The Foreman Went to France
The Foreman Went to France – 1942 | 87mins | War, Comedy | B&W
The Foreman Went to France, which was based on the real experiences of one Melbourne Johns, who managed to retrieve some vital machinery from under the noses of the advancing Germans. Clifford Evans played the foreman, renamed Ted Carrick for the film, who surmounts the obstacles of red tape to reach France, and then faces dive-bombers, refugee-clogged roads, spies disguised as British soldiers and the ever-advancing enemy. He falls in with a pair of tommies separated from their unit, one played by the comedian Tommy Trinder, the other by the Scottish actor Gordon Jackson, who was suggested for the part by the playwright James Bridie. Their adventures are shared by an American girl (Constance Cummings). The French sea captain who eventually brings the group back to Britain was identified in the credits as Francois Sully, although he is easily recognised as the corpulent British character actor, Francis L. Sullivan, an example of Ealing’s occasional whimsicality.
The film portrayed a small group of people from different walks of life beset by great odds, but winning through together, and it was the most satisfying Ealing war film to date, establishing what was to be a formula for many serious films and several of the post-war comedies. Frend’s approach, following a narrative storyline that was written by J. B. Priestley, and scripted by John Dighton, Angus MacPhail and Leslie Arliss, was steady and careful. The only palpable directorial flaw was the casting of Trinder, who was allowed to play in a much broader vein than the others, and undoubtedly many people were lured into the cinema expecting an entertainment in the ‘You Lucky People!’ vein.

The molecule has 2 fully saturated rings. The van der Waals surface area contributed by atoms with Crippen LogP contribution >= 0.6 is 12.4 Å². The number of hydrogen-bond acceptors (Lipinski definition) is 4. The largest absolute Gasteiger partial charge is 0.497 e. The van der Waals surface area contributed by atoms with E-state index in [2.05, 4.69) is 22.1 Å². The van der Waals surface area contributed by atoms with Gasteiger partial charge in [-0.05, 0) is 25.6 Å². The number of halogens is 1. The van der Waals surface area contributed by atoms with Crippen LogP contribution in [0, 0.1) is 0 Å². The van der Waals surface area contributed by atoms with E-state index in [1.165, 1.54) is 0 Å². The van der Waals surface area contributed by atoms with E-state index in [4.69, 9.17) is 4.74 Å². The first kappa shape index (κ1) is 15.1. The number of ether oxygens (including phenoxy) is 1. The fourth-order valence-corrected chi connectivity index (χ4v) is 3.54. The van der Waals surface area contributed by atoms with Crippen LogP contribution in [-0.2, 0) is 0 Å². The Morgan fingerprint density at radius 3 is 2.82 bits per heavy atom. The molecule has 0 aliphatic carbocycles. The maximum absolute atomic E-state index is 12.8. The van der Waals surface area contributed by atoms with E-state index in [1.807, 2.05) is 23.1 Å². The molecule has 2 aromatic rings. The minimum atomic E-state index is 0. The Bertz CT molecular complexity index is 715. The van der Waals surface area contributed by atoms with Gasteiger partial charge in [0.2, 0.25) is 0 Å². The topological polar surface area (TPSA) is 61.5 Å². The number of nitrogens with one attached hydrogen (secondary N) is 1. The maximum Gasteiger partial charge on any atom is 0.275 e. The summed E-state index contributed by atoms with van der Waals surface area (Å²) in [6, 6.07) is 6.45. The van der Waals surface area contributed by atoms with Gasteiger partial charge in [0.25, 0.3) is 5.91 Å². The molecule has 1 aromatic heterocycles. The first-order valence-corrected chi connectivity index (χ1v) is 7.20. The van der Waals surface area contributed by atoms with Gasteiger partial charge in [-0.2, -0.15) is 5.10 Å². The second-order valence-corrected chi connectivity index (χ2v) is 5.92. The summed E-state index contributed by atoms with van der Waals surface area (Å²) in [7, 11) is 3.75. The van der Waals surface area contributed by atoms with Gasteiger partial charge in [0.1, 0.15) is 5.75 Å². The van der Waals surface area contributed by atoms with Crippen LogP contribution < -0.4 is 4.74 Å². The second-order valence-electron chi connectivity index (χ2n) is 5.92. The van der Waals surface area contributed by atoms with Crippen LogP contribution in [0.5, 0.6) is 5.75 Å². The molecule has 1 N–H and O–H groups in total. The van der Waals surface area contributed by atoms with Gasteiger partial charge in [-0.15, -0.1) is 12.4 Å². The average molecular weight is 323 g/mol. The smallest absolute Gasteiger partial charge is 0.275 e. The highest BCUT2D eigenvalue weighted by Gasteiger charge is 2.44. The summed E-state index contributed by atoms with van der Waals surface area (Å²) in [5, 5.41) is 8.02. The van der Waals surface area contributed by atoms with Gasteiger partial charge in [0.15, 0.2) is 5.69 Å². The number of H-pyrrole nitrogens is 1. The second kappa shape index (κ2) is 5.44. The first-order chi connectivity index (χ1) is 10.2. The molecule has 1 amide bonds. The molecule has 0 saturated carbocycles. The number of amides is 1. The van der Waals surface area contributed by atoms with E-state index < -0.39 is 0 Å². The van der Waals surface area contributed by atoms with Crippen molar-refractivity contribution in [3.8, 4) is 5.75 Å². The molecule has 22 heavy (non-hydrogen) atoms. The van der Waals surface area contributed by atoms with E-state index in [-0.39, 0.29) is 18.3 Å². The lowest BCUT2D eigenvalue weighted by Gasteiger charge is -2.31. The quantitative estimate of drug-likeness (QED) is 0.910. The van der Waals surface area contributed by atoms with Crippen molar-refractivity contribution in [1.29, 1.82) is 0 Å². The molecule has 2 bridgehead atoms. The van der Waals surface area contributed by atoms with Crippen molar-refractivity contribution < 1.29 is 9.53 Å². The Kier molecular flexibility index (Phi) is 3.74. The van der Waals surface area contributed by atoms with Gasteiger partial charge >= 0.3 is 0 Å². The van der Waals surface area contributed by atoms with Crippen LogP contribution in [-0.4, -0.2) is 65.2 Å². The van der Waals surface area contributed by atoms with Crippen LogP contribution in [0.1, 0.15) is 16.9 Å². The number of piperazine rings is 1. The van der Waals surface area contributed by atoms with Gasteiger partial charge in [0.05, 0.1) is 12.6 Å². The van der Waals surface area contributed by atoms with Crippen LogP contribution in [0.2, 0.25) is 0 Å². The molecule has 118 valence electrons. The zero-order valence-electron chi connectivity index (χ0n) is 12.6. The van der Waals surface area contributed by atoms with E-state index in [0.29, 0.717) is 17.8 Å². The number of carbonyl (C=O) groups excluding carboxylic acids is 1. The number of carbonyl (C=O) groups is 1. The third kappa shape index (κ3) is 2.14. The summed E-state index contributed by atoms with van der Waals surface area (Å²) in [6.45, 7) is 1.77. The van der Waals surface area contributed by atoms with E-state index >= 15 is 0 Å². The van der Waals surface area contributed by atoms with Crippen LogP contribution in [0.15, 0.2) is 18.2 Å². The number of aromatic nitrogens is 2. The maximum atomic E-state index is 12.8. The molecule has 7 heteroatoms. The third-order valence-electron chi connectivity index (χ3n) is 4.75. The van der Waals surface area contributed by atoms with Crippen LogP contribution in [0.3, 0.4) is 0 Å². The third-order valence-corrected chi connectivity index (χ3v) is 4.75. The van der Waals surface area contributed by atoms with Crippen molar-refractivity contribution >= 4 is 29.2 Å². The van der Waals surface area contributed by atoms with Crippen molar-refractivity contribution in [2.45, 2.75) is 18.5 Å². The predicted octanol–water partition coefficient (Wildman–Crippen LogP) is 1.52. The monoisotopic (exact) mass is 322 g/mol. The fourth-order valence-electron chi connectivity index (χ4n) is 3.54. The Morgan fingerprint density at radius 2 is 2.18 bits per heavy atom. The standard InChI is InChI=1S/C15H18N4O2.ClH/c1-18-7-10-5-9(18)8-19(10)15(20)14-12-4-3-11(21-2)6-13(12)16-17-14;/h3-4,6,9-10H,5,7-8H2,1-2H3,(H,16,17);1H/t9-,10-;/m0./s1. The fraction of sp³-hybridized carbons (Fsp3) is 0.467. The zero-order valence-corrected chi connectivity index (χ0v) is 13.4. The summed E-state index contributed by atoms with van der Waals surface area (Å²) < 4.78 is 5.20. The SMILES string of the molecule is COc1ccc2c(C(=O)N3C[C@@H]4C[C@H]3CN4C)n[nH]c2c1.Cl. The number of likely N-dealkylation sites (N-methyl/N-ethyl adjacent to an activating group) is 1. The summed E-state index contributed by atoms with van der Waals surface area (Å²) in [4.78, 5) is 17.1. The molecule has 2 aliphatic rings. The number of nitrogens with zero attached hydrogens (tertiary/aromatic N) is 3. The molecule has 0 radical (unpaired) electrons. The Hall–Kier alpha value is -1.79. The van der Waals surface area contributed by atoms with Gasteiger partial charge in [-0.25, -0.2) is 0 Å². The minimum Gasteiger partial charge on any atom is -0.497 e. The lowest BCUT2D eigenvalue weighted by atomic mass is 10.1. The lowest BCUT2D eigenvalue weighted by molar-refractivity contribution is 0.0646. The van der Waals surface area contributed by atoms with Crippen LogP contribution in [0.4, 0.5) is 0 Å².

Extract© George Perry: Forever Ealing.
Charles Frend: Director
Tom Morahan: Art Direction
Alberto Cavalcanti: Associate Producer
Wilkie Cooper: Cinematography
Robert Hamer: Editing
William Walton: Music
Ernest Irving: Musical Direction/Supervision
Michael Balcon: Producer
John Croydon: Production Manager
Leslie Arliss: Script
John Dighton: Script
Angus MacPhail: Script
L Page: Sound Recordist
Eric Williams: Sound/Sound Designer
Hal Mason: Unit Manager